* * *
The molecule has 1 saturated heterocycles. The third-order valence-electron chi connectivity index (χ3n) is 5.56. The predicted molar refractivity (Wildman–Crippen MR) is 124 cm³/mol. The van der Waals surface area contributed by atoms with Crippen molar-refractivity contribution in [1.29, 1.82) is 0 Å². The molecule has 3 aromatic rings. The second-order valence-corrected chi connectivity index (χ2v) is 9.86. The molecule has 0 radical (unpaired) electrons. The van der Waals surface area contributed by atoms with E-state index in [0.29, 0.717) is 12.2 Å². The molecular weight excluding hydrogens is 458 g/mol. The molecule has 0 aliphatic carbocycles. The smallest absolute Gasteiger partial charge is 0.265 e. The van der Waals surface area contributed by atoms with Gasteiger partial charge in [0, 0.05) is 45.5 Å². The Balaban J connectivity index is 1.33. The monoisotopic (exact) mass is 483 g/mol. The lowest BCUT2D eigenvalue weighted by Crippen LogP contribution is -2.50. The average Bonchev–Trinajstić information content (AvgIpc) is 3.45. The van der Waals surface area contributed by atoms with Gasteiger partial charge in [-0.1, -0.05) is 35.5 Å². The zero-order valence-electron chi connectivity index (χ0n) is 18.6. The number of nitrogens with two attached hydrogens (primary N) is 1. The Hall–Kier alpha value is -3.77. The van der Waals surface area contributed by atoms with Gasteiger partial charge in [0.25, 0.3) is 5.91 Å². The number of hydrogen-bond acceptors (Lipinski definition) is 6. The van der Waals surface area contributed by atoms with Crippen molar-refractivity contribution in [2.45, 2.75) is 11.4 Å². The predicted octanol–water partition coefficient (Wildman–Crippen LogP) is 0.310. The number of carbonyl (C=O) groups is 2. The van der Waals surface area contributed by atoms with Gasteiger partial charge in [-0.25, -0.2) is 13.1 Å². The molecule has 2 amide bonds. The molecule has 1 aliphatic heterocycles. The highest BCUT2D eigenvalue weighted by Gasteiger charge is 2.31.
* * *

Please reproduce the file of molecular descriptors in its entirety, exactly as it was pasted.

The molecule has 1 saturated heterocycles. The third-order valence-electron chi connectivity index (χ3n) is 5.56. The predicted molar refractivity (Wildman–Crippen MR) is 124 cm³/mol. The van der Waals surface area contributed by atoms with Crippen molar-refractivity contribution in [1.29, 1.82) is 0 Å². The molecule has 3 aromatic rings. The second-order valence-corrected chi connectivity index (χ2v) is 9.86. The molecule has 0 radical (unpaired) electrons. The van der Waals surface area contributed by atoms with E-state index in [0.29, 0.717) is 12.2 Å². The molecular weight excluding hydrogens is 458 g/mol. The molecule has 0 aliphatic carbocycles. The smallest absolute Gasteiger partial charge is 0.265 e. The van der Waals surface area contributed by atoms with Gasteiger partial charge in [0, 0.05) is 45.5 Å². The Balaban J connectivity index is 1.33. The monoisotopic (exact) mass is 483 g/mol. The lowest BCUT2D eigenvalue weighted by Crippen LogP contribution is -2.50. The average Bonchev–Trinajstić information content (AvgIpc) is 3.45. The van der Waals surface area contributed by atoms with Gasteiger partial charge in [-0.1, -0.05) is 35.5 Å². The zero-order valence-electron chi connectivity index (χ0n) is 18.6. The number of nitrogens with two attached hydrogens (primary N) is 1. The Hall–Kier alpha value is -3.77. The van der Waals surface area contributed by atoms with Gasteiger partial charge in [0.25, 0.3) is 5.91 Å². The number of hydrogen-bond acceptors (Lipinski definition) is 6. The van der Waals surface area contributed by atoms with Crippen molar-refractivity contribution in [2.45, 2.75) is 11.4 Å². The predicted octanol–water partition coefficient (Wildman–Crippen LogP) is 0.310. The number of carbonyl (C=O) groups is 2. The van der Waals surface area contributed by atoms with Gasteiger partial charge in [-0.25, -0.2) is 13.1 Å². The molecule has 2 amide bonds. The molecule has 1 aliphatic heterocycles. The highest BCUT2D eigenvalue weighted by Gasteiger charge is 2.31.